22 Sep 2009

Carbon emissions fall, thanks to global recession

3:29 pm on 22 September 2009

The world's carbon dioxide emissions is likely to fall by more than 2% this year - the biggest drop in 40 years - mainly due to the global recession.

Measures such as emissions trading and China's economy-wide drive to increase energy efficiency have also played a part, but the International Energy Agency estimates that the recession is responsible for about three-quarters of the fall.

The close relationship between gross domestic product and carbon emissions is well documented, so many commentators were expecting that the recession might cause emissions to drop. But the BBC reports that the size of the fall has come as something of a surprise.

As well as curtailing the business sector's energy use by applying a general economic brake, the straitened circumstances have reportedly led to deferments on investment in new fossil fuel plants.

One of the main stumbling blocks in the process of trying to forge a new United Nations climate treaty at Copenhagen in December has been the reluctance of some industrialised countries, in particular the United States, to pledge emission cuts big enough to placate developing countries.

The IEA suggests its findings show that emissions can be cut more easily than some governments have assumed.

The news came as leaders gathered at the UN for a day of climate talks convened by Secretary-General Ban Ki-moon.

Attending the launch of Climate Week at the New York State Library alongside former British prime minister Tony Blair, Mr Ban said world leaders had a moral imperative to sign a new agreement on reducing greenhouse gas emissions in December.

New Zealand Prime Minister John Key is attending the climate talks and will meet Mr Ban on Wednesday.

'National charters' idea wins Flannery's favour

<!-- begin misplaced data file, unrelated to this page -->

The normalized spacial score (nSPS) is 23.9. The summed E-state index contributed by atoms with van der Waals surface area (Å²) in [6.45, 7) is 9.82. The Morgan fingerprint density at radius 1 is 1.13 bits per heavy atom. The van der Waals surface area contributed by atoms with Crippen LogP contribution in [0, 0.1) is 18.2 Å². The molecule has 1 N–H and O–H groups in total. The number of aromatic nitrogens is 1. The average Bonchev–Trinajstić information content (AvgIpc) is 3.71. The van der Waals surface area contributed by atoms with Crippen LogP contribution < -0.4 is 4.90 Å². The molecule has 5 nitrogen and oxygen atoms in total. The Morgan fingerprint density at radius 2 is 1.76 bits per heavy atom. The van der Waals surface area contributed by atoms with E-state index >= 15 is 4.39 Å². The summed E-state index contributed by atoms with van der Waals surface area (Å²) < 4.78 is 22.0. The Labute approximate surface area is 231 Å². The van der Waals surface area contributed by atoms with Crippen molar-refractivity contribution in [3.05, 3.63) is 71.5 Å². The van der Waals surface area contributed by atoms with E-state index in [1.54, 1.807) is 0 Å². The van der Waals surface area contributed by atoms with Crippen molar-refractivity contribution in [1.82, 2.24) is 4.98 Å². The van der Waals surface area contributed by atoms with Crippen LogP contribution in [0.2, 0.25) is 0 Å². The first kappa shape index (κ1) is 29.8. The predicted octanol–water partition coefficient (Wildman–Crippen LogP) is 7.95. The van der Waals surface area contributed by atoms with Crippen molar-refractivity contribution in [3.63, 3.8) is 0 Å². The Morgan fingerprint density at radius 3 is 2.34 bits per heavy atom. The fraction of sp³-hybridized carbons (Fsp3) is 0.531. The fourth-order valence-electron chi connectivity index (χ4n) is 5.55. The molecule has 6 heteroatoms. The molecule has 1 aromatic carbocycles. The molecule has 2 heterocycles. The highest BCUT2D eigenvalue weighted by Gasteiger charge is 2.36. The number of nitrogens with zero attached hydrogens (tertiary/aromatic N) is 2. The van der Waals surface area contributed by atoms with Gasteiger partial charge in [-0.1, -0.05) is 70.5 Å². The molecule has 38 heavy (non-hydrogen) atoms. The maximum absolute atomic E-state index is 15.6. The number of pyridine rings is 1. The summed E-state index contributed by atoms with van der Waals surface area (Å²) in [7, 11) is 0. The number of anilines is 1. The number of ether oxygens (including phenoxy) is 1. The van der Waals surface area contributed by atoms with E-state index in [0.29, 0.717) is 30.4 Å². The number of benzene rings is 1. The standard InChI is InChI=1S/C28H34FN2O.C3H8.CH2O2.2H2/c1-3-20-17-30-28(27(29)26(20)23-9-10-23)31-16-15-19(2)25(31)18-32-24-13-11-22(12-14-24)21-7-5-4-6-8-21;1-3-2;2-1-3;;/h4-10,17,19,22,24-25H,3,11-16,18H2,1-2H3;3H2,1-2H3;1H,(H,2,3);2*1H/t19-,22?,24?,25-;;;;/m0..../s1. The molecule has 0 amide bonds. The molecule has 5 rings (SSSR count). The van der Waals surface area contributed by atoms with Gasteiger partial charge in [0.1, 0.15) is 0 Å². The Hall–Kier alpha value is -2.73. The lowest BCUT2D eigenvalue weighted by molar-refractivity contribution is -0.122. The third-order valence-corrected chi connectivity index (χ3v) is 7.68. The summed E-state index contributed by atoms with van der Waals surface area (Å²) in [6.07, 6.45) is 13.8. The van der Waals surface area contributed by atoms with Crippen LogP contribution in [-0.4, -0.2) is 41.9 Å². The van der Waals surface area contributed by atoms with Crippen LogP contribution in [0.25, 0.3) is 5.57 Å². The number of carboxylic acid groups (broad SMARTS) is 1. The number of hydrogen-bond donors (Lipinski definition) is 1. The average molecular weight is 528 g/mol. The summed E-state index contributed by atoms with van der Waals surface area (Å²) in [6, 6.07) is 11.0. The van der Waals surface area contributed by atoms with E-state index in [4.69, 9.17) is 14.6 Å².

Australian ecologist Tim Flannery, who as chair of the Copenhagen Climate Council is also in New York, says he's worried that a global agreement on climate change will die a death by a thousand cuts, and the world will face a "dire situation" if talks fail.

Consequently, Mr Flannery says, he approves of Australian Climate Change Minister's Penny Wong's proposal to allow developing countries to sign up to their own "national charters" of commitment rather than "emissions targets".

"I think the time is right now to start considering that approach," he said on ABC1's Lateline television programme.

"We've gone just about as far as we can under the old approach, and we haven't made the progress that we need.

"No-one can guarantee success in this, but it does hold the promise at least of unlocking further cooperation from those so-called developing countries."

China, Brazil 'not developing countries any more'

Mr Flannery says developed nations should not need to compensate countries like China that are asking for a global fund to help them meet emission reduction targets. Countries like China, he says, need to carry responsibility.

"There really is genuinely a need to get adaptation funding and mitigating funding to the poorest countries, but you know the world has moved on since 1992 when we included China and Brazil and Mexico as developing countries.

"I don't think they can justifiably be called developing countries in the same sense any more. At the moment they can hide behind that label, but we have to find a way forward."

Potential trade wars if diplomacy fails

Mr Flannery warned of potential trade wars if diplomacy in Copenhagen fails, pointing out that the Waxman-Markey bill, recently passed in the US, contains a clause that by 2018 a board of tariffs can be erected against countries that are not carrying their weight with the climate issue.

"Now [the Waxman-Markey bill is] just one of a lot of potential triggers, but you can imagine if this problem grows, and we get mass migration of people or really serious water shortages in South Asia, that the triggers are there for conflict," he said.